The Galilee bell being to be hung in ye Steeple or Belfrey in the Lantern of the Church, (which Belfrey was supposed to be built by Bp. Skirlaw,* who mostly built ye Cloysters, and whose Coat of Armes in severall times in every of the Cloysters sett & painted in the middle beams, or (blank) in each of the said cloysters, thô others say that Hugh Derlington* 14th prior of Durham made the great Belfrey) it, vzt. the Gallilee bell was designed to be chipt into tune, but by chipping it was made so thin that it was not thought serviceable, so that one Thomas Bartle a plummer cast that Galilee bell over again, and the said last standing bell i.e. the long bell was broke into pieces, and the half of her among other things was put into * In another handwriting.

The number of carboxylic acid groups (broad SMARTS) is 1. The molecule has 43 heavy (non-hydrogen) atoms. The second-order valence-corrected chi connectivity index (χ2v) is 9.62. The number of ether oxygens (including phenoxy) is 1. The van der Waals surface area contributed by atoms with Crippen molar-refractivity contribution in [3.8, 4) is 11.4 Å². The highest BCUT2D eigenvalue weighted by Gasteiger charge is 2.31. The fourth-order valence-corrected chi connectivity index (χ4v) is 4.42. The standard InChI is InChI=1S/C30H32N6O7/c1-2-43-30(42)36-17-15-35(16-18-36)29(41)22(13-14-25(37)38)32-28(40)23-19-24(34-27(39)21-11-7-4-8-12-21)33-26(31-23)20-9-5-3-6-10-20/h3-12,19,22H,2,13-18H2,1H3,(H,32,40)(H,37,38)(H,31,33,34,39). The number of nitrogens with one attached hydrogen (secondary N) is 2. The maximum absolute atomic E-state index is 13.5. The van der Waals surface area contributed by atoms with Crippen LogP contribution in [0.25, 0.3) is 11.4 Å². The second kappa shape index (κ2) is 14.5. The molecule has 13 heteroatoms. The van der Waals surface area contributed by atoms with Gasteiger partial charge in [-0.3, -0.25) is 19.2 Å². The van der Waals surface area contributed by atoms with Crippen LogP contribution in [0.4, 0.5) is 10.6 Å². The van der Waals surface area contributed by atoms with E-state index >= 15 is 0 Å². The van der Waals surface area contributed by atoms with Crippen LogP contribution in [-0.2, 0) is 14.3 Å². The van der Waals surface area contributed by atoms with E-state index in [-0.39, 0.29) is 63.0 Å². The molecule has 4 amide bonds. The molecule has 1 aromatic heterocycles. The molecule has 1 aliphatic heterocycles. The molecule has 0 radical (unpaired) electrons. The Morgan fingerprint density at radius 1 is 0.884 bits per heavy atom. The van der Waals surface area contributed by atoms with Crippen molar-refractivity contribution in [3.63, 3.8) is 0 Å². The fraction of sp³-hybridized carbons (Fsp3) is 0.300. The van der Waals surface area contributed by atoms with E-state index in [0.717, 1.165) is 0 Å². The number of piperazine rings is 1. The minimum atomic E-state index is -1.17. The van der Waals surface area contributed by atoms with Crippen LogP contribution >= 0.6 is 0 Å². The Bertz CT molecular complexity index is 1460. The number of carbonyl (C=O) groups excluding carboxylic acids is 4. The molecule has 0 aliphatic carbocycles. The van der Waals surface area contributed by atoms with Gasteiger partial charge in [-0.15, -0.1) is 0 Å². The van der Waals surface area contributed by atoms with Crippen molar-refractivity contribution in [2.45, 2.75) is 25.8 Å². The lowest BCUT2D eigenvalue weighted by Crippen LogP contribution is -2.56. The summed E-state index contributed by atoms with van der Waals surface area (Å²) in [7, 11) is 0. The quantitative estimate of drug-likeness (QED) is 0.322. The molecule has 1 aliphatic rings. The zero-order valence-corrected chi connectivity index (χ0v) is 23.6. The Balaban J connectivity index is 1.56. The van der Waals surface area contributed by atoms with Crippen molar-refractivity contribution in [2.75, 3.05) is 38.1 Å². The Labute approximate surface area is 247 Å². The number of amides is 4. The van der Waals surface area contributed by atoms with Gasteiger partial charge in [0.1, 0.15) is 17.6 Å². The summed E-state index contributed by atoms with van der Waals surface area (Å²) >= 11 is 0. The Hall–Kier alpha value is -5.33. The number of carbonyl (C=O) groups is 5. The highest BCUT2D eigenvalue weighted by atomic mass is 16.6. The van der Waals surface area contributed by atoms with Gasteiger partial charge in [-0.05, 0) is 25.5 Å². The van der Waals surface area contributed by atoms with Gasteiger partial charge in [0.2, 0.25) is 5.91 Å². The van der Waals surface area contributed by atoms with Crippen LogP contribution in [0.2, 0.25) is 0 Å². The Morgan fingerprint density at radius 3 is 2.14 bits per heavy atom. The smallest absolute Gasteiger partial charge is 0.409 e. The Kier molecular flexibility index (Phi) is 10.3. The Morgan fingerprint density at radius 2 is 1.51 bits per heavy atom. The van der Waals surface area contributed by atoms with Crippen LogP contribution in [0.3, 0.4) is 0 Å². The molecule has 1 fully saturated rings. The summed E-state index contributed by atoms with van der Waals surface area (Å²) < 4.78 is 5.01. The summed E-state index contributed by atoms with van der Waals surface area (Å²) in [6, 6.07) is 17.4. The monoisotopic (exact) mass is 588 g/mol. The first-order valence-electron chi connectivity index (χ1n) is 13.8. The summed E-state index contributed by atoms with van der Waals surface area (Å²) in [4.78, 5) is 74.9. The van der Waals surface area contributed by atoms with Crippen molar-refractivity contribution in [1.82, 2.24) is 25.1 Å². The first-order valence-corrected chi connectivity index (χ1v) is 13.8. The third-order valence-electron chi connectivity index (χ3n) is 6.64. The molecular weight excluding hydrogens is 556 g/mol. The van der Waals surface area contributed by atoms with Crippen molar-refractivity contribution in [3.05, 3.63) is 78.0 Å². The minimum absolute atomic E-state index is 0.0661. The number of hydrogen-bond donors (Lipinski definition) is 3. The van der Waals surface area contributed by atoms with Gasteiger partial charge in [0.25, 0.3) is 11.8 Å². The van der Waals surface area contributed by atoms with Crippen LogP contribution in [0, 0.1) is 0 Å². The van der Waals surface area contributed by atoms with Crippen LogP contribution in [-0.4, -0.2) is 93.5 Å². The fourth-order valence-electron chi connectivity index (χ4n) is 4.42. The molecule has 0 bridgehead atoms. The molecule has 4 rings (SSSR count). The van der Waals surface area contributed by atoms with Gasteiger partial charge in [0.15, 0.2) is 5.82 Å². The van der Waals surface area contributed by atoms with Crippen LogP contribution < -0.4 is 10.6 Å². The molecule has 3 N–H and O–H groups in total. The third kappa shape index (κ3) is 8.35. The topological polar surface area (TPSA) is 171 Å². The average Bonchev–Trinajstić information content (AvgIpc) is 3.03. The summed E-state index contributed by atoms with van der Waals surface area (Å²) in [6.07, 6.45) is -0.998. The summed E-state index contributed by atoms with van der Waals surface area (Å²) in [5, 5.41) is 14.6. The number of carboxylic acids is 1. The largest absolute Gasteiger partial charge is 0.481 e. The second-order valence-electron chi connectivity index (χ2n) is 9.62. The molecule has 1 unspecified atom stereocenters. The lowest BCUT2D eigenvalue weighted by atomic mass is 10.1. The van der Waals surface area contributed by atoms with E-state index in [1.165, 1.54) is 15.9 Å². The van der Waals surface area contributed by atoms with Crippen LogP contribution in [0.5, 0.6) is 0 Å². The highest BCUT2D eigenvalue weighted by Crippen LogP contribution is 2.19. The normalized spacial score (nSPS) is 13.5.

p. 68.

MS. Gough, Galilee bell to be cast over again and the other half of ye Durham, 12.

said long Bell was put into other bells which were cast. There were 4 bells in all that were cast in the Guest Hall, one of St. Michael, and the said Gallilee Bell, St. Oswalds, and St. Bedes. At Candlemasse after Thomas Bartle had cast the said bells, he dyed, and was buryed in the Cathedrall Churchyard, and the said Gallilee bell was rung out for him, and so the other bells. That of St. Bede hangs now in the Steeple or Lantern of the Church towards the East part there, t'is called the Fifth and is circumscribed thus

Olim Campana Boni Bedæ Decanus et Capitulum

Dunelm. refecerunt A.D. 1665.
The Galilee bell hangs there towards the West and is
called The Seventh Bell

Olim Campana D.D. Joh. Fosser et Joh. Hemming!
Prior Dunelm. vulgo Galilea quam refecerunt Decanus